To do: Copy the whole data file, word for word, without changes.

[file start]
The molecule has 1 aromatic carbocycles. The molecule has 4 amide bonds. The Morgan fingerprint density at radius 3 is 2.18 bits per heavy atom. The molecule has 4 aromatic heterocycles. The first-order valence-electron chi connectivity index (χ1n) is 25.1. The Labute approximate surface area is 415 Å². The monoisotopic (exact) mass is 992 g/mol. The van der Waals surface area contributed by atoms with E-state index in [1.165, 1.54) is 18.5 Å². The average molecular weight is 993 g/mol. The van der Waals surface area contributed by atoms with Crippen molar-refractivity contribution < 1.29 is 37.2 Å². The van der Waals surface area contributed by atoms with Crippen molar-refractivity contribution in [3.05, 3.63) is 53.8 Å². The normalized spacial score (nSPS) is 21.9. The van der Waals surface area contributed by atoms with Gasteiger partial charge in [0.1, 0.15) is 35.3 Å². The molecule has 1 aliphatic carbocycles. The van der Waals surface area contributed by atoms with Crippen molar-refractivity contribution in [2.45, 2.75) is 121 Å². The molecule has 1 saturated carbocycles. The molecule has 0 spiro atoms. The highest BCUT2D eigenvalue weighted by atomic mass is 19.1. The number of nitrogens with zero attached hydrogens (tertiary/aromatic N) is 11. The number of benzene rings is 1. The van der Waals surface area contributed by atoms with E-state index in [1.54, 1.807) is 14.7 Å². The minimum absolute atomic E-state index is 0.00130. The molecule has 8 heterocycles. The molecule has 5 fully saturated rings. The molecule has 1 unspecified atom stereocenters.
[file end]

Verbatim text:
The molecule has 1 aromatic carbocycles. The molecule has 4 amide bonds. The Morgan fingerprint density at radius 3 is 2.18 bits per heavy atom. The molecule has 4 aromatic heterocycles. The first-order valence-electron chi connectivity index (χ1n) is 25.1. The Labute approximate surface area is 415 Å². The monoisotopic (exact) mass is 992 g/mol. The van der Waals surface area contributed by atoms with E-state index in [1.165, 1.54) is 18.5 Å². The average molecular weight is 993 g/mol. The van der Waals surface area contributed by atoms with Crippen molar-refractivity contribution < 1.29 is 37.2 Å². The van der Waals surface area contributed by atoms with Crippen molar-refractivity contribution in [3.05, 3.63) is 53.8 Å². The normalized spacial score (nSPS) is 21.9. The van der Waals surface area contributed by atoms with Gasteiger partial charge in [0.1, 0.15) is 35.3 Å². The molecule has 1 aliphatic carbocycles. The van der Waals surface area contributed by atoms with Crippen molar-refractivity contribution in [2.45, 2.75) is 121 Å². The molecule has 1 saturated carbocycles. The molecule has 0 spiro atoms. The highest BCUT2D eigenvalue weighted by atomic mass is 19.1. The number of nitrogens with zero attached hydrogens (tertiary/aromatic N) is 11. The number of benzene rings is 1. The van der Waals surface area contributed by atoms with E-state index in [1.54, 1.807) is 14.7 Å². The minimum absolute atomic E-state index is 0.00130. The molecule has 8 heterocycles. The molecule has 5 fully saturated rings. The molecule has 1 unspecified atom stereocenters.